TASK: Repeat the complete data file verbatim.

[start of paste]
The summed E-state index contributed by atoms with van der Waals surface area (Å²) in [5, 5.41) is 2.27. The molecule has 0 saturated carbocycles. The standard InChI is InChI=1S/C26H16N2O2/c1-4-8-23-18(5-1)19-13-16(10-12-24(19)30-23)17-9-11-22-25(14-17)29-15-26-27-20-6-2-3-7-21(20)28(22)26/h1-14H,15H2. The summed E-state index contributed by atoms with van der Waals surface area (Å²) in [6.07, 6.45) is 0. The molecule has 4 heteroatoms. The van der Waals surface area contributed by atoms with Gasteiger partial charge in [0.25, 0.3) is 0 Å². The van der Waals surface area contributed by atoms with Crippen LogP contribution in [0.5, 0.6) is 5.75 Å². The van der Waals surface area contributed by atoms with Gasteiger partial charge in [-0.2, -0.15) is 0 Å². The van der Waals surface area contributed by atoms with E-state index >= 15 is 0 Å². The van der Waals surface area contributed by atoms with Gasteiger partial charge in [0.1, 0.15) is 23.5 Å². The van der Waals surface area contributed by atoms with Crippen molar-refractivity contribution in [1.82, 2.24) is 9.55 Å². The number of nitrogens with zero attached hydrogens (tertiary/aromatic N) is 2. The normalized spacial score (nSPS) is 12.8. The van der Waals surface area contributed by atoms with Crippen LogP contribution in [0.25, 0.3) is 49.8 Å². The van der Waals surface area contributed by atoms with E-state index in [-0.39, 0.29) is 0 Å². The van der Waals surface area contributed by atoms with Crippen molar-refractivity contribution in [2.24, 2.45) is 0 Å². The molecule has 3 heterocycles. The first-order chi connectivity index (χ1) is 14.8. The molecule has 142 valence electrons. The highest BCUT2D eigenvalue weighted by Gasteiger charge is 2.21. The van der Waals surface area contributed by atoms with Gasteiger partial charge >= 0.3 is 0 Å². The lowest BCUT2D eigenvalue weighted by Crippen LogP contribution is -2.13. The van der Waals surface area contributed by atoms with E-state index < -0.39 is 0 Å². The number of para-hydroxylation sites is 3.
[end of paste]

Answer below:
The summed E-state index contributed by atoms with van der Waals surface area (Å²) in [5, 5.41) is 2.27. The molecule has 0 saturated carbocycles. The standard InChI is InChI=1S/C26H16N2O2/c1-4-8-23-18(5-1)19-13-16(10-12-24(19)30-23)17-9-11-22-25(14-17)29-15-26-27-20-6-2-3-7-21(20)28(22)26/h1-14H,15H2. The summed E-state index contributed by atoms with van der Waals surface area (Å²) in [6.07, 6.45) is 0. The molecule has 4 heteroatoms. The van der Waals surface area contributed by atoms with Gasteiger partial charge in [0.25, 0.3) is 0 Å². The van der Waals surface area contributed by atoms with Crippen LogP contribution in [0.5, 0.6) is 5.75 Å². The van der Waals surface area contributed by atoms with Gasteiger partial charge in [-0.2, -0.15) is 0 Å². The van der Waals surface area contributed by atoms with E-state index >= 15 is 0 Å². The van der Waals surface area contributed by atoms with Gasteiger partial charge in [0.1, 0.15) is 23.5 Å². The van der Waals surface area contributed by atoms with Crippen molar-refractivity contribution in [1.82, 2.24) is 9.55 Å². The number of nitrogens with zero attached hydrogens (tertiary/aromatic N) is 2. The normalized spacial score (nSPS) is 12.8. The van der Waals surface area contributed by atoms with Crippen LogP contribution in [0.25, 0.3) is 49.8 Å². The van der Waals surface area contributed by atoms with E-state index in [-0.39, 0.29) is 0 Å². The van der Waals surface area contributed by atoms with Crippen molar-refractivity contribution in [2.24, 2.45) is 0 Å². The molecule has 3 heterocycles. The first-order chi connectivity index (χ1) is 14.8. The molecule has 142 valence electrons. The highest BCUT2D eigenvalue weighted by Gasteiger charge is 2.21. The van der Waals surface area contributed by atoms with Gasteiger partial charge >= 0.3 is 0 Å². The lowest BCUT2D eigenvalue weighted by Crippen LogP contribution is -2.13. The van der Waals surface area contributed by atoms with E-state index < -0.39 is 0 Å². The number of para-hydroxylation sites is 3.